- Medicare premiums are paid for by the state in which the beneficiary lives
- The beneficiary no longer lives in the United States
- The normal payment date of these benefits falls on a federal holiday, meaning the payment will shift to the first weekday prior to that holiday
Is There a Best Month to Start Social Security?
The amount we make in Social Security depends mainly on the age at which we first take our benefits. It is possible to start benefits at 61 years of age but doing so will permanently decrease our benefits going forward. An adjustment will see a percentage removed from your monthly payment amount for each month early we retire before the full retirement age of 67.
Our overall payout is also dependent on how much we pay into the system with those contributing the minimum making less per month than those who paid in the maximum levels. The question we have then is, is there a better month to start Social Security?
The answer is that there is no inherent benefit to starting Social Security in any month; there is no perceivable boost in the amount we receive. The only slight benefit we might get choosing a particular month as our first is if we start in February. Starting in February will mean that the gap between your first and second monthly payments is a couple of days shorter than in most other months.
So yes technically starting in February may get the ball of your Social Security payments rolling a couple of days quicker. Ultimately however this is not a significant benefit and does not net you any more money.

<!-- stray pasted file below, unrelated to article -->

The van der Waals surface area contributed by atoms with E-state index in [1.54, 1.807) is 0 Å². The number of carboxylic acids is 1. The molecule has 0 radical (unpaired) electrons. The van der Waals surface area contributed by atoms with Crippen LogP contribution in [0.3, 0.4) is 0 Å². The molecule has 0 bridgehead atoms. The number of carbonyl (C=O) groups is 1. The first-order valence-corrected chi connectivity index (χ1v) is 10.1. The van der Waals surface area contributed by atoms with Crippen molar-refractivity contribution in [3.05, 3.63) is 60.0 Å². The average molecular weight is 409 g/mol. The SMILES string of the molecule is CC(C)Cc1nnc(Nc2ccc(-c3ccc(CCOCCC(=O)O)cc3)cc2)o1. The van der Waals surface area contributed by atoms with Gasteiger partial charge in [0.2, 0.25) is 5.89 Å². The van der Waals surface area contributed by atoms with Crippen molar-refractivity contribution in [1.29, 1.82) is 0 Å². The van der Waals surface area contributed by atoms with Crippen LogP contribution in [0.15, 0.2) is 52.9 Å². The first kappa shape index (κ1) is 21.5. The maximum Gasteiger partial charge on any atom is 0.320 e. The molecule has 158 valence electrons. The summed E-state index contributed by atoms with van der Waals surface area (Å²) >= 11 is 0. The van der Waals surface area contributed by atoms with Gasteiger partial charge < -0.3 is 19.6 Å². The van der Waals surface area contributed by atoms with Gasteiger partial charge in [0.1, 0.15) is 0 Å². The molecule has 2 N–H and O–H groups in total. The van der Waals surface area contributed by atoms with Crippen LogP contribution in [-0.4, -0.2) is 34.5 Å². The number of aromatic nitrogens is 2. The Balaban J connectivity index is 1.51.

Realistically it's not about the month but instead the age at which we start Social Security that will make a difference in our amount of benefits. You can choose February if you want to make sure your first and second benefit payments are as close as possible but otherwise the month doesn’t matter as long as you have reached full retirement age.
Reference SSA Locator
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"What is the Best Month to Start Social Security?". SSA Locator. Accessed on November 29, 2023. https://ssalocator.com/blog/what-is-the-best-month-to-start-social-security/.
"What is the Best Month to Start Social Security?". SSA Locator, https://ssalocator.com/blog/what-is-the-best-month-to-start-social-security/. Accessed 29 November, 2023
What is the Best Month to Start Social Security?. SSA Locator. Retrieved from https://ssalocator.com/blog/what-is-the-best-month-to-start-social-security/.